DENVER — Prosecutors cleared JonBenet Ramsey's parents and brother Wednesday in the 1996 killing of the 6-year-old beauty queen, saying they were "deeply sorry" for putting the family under a cloud of suspicion for more than a decade.
New DNA tests, which focus on skin cells left behind from a mere touch, point to a mysterious outsider. They came too late to clear the name of JonBenet's mother, Patsy, who died of cancer in 2006.
"To the extent that we may have contributed in any way to the public perception that you might have been involved in this crime, I am deeply sorry," Boulder County District Attorney Mary Lacy wrote in a letter to the child's father, John Ramsey. "No innocent person should have to endure such an extensive trial in the court of public opinion."
Ramsey, a software entrepreneur who now lives in Michigan, said Wednesday he is hopeful the killer will be found based on the DNA evidence.
"I think the people that are in charge of the investigation are focused on that, and that gives me a lot of comfort," he told KUSA-TV, an NBC affiliate in Denver. He added: "Certainly we are grateful that they acknowledged that we, based on that, certainly could not have been involved."
“But the most important thing is that we now have very, very solid evidence — and that’s always been my hope, at least in the recent past — that would lead us to the killer eventually,” Ramsey said.
For years after the slaying, checkout-aisle tabloids and crime shows went after the couple. News reports cast suspicion on JonBenet’s older brother, Burke. Boulder police investigating the murder said the parents were under an “umbrella of suspicion.”
Lacy had previously expressed doubts that the parents were involved. In 2003, a federal judge handling a defamation lawsuit in Atlanta involving the Ramseys said evidence in the case was more consistent with the theory that an intruder killed JonBenet, not her parents, and Lacy said she agreed.
Less than two months after Patsy Ramsey died, the case appeared to blow wide open with the arrest in Thailand of John Mark Karr, a sometime teacher obsessed with the little girl’s slaying. Karr made bizarre, detailed confessions to the killing, but authorities said DNA evidence showed he did not commit the crime.
Ramsey blamed the news media for fixating on his family, saying, “It became an entertainment event for the media, sadly. It boosted ratings, attracted viewers, to develop that controversy.”
He called for more coverage of the “2,000 children murdered in our country every year.”
Patsy Ramsey’s sister, Pam Paugh, said the exoneration was “a long time in coming and a very pleasant gift.”
The letter means “we have a killer on the loose,” Paugh said in an interview with MSNBC. “That killer remains at large.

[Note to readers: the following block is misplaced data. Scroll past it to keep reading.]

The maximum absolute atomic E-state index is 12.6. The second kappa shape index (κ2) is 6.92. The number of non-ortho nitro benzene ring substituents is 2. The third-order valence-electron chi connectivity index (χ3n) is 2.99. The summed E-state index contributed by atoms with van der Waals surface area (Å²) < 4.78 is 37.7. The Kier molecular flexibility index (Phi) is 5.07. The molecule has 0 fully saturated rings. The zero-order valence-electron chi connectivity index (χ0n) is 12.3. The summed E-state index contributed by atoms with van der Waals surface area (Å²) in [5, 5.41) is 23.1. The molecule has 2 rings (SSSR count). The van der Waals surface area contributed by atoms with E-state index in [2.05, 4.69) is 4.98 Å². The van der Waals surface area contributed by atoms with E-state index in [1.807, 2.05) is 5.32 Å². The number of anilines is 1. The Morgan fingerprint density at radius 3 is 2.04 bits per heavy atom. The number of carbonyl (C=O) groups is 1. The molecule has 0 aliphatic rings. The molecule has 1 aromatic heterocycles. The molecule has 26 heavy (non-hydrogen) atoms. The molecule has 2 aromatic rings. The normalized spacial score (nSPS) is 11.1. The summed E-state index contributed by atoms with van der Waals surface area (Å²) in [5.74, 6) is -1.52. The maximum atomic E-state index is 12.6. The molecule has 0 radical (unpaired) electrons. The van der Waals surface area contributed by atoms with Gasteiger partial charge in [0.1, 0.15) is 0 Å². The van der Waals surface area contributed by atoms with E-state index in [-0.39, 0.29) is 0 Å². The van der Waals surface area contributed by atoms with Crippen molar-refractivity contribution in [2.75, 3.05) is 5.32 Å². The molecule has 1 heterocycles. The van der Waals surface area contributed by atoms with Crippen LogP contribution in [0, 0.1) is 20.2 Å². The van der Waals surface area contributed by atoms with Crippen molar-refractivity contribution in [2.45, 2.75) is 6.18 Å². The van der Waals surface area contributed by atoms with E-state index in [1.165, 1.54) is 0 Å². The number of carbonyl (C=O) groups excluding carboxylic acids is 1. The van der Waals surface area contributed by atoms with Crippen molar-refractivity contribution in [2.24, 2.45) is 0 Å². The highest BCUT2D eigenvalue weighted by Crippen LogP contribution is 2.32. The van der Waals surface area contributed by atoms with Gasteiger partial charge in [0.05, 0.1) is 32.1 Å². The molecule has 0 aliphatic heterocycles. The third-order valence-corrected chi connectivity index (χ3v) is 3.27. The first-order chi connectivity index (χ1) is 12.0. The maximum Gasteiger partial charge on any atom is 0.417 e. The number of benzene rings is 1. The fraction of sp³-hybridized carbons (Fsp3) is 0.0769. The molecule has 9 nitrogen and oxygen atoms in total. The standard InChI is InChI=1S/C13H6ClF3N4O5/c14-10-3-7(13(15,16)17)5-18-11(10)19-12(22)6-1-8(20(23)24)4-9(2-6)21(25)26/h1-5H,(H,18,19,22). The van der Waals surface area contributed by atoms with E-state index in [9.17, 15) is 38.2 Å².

“In the long run, we have to say [that] whoever did this to JonBenet, if they do not receive earthly justice, than clearly they are going to receive an afterlife justice that is not going to be pretty."
12 years of harsh scrutiny
Lacy based her decision, according to the letter, on the results of new DNA samples secured and tested at Bode Technology Group in Lorton, Va. The DNA technology, called “touch” analysis, was not available in 1996.
The recent testing was conducted on a different area of the girl's clothing, and it matches previous DNA tested from the child’s panties in 1997.
“That genetic profile belongs to a male and does not belong to anyone in the Ramsey family,” the district attorney’s office said in a statement. “The unexplained third party DNA on the clothing of the victim is very significant and powerful evidence.”
According to Boulder police reports, the family got up early the day after Christmas to fly to Charlevoix, Mich., to visit family.
Patsy Ramsey found a ransom note at the bottom of a spiral staircase about 5:30 or 6 that morning. Police were called and searched the home, but JonBenet's body was not found until another search of the home was conducted five hours later by John Ramsey.
In April 1997, Boulder County District Attorney Alex Hunter declared the family under an “umbrella of suspicion.”
Nine years later, in June 2006, Patsy Ramsey died after a 13-year battle with ovarian cancer.
Boulder DA investigators and Lacy made the decision late last year to have the leggings of JonBenet’s panties tested at the Bode Lab. It is not clear if the leggings had been previously tested for DNA.
The investigators considered the possibility that since JonBenet was sexually assaulted and undressed and redressed, it was possible that the perpetrator left skin cell samples on the waistband of the leggings.
The Bode Lab recovered DNA from the top part of the leggings, on both the right and left legs, where the perpetrator would have put his hands to move them. Those new “touch” samples from the leggings match the DNA that was found in 1997 on the panties.
At the time of JonBenet’s death, technology for DNA testing on the child’s panties used swabs from fluid obtained from skin and clothing to establish DNA identity.
The previous 1997 DNA swab testing of the child’s panties found DNA in two separate areas. The 1997 DNA contained enough information or DNA markers to be entered into the federal DNA database called CODIS.
The new touch DNA from JonBenet has been compared with what exists in CODIS, but no match has been found.
By Paula Woodward of KUSA-TV of Denver and Alex Johnson of msnbc.com.